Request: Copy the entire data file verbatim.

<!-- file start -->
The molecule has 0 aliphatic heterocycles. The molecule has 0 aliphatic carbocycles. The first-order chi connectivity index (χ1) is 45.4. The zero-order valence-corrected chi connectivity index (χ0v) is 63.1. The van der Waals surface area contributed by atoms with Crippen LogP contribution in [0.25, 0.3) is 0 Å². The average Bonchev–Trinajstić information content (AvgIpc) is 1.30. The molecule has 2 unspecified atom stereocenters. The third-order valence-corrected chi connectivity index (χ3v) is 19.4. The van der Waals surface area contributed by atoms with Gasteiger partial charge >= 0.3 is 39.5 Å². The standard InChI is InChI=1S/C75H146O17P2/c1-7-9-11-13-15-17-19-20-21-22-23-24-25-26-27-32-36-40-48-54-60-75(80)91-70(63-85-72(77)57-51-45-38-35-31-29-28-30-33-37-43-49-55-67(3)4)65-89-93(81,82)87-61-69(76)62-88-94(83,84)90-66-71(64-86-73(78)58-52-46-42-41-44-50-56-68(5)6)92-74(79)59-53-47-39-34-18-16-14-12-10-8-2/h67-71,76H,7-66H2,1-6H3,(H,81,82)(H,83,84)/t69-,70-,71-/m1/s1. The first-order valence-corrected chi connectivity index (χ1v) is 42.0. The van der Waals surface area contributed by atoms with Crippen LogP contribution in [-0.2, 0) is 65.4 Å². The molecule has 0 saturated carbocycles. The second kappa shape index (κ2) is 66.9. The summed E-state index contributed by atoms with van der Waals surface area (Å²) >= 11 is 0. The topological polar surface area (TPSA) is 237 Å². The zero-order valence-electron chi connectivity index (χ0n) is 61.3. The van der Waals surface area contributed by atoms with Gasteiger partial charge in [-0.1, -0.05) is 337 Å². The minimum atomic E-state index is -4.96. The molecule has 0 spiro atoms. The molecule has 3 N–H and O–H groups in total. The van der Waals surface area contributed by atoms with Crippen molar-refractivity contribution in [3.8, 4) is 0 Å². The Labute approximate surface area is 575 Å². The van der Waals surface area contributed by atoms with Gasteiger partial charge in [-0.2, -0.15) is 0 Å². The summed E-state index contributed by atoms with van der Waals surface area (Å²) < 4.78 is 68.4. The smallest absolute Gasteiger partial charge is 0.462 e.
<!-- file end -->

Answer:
The molecule has 0 aliphatic heterocycles. The molecule has 0 aliphatic carbocycles. The first-order chi connectivity index (χ1) is 45.4. The zero-order valence-corrected chi connectivity index (χ0v) is 63.1. The van der Waals surface area contributed by atoms with Crippen LogP contribution in [0.25, 0.3) is 0 Å². The average Bonchev–Trinajstić information content (AvgIpc) is 1.30. The molecule has 2 unspecified atom stereocenters. The third-order valence-corrected chi connectivity index (χ3v) is 19.4. The van der Waals surface area contributed by atoms with Gasteiger partial charge >= 0.3 is 39.5 Å². The standard InChI is InChI=1S/C75H146O17P2/c1-7-9-11-13-15-17-19-20-21-22-23-24-25-26-27-32-36-40-48-54-60-75(80)91-70(63-85-72(77)57-51-45-38-35-31-29-28-30-33-37-43-49-55-67(3)4)65-89-93(81,82)87-61-69(76)62-88-94(83,84)90-66-71(64-86-73(78)58-52-46-42-41-44-50-56-68(5)6)92-74(79)59-53-47-39-34-18-16-14-12-10-8-2/h67-71,76H,7-66H2,1-6H3,(H,81,82)(H,83,84)/t69-,70-,71-/m1/s1. The first-order valence-corrected chi connectivity index (χ1v) is 42.0. The van der Waals surface area contributed by atoms with Crippen LogP contribution in [-0.2, 0) is 65.4 Å². The molecule has 0 saturated carbocycles. The second kappa shape index (κ2) is 66.9. The summed E-state index contributed by atoms with van der Waals surface area (Å²) >= 11 is 0. The topological polar surface area (TPSA) is 237 Å². The zero-order valence-electron chi connectivity index (χ0n) is 61.3. The van der Waals surface area contributed by atoms with Gasteiger partial charge in [-0.1, -0.05) is 337 Å². The minimum atomic E-state index is -4.96. The molecule has 0 spiro atoms. The molecule has 3 N–H and O–H groups in total. The van der Waals surface area contributed by atoms with Crippen molar-refractivity contribution in [3.8, 4) is 0 Å². The Labute approximate surface area is 575 Å². The van der Waals surface area contributed by atoms with Gasteiger partial charge in [-0.2, -0.15) is 0 Å². The summed E-state index contributed by atoms with van der Waals surface area (Å²) < 4.78 is 68.4. The smallest absolute Gasteiger partial charge is 0.462 e.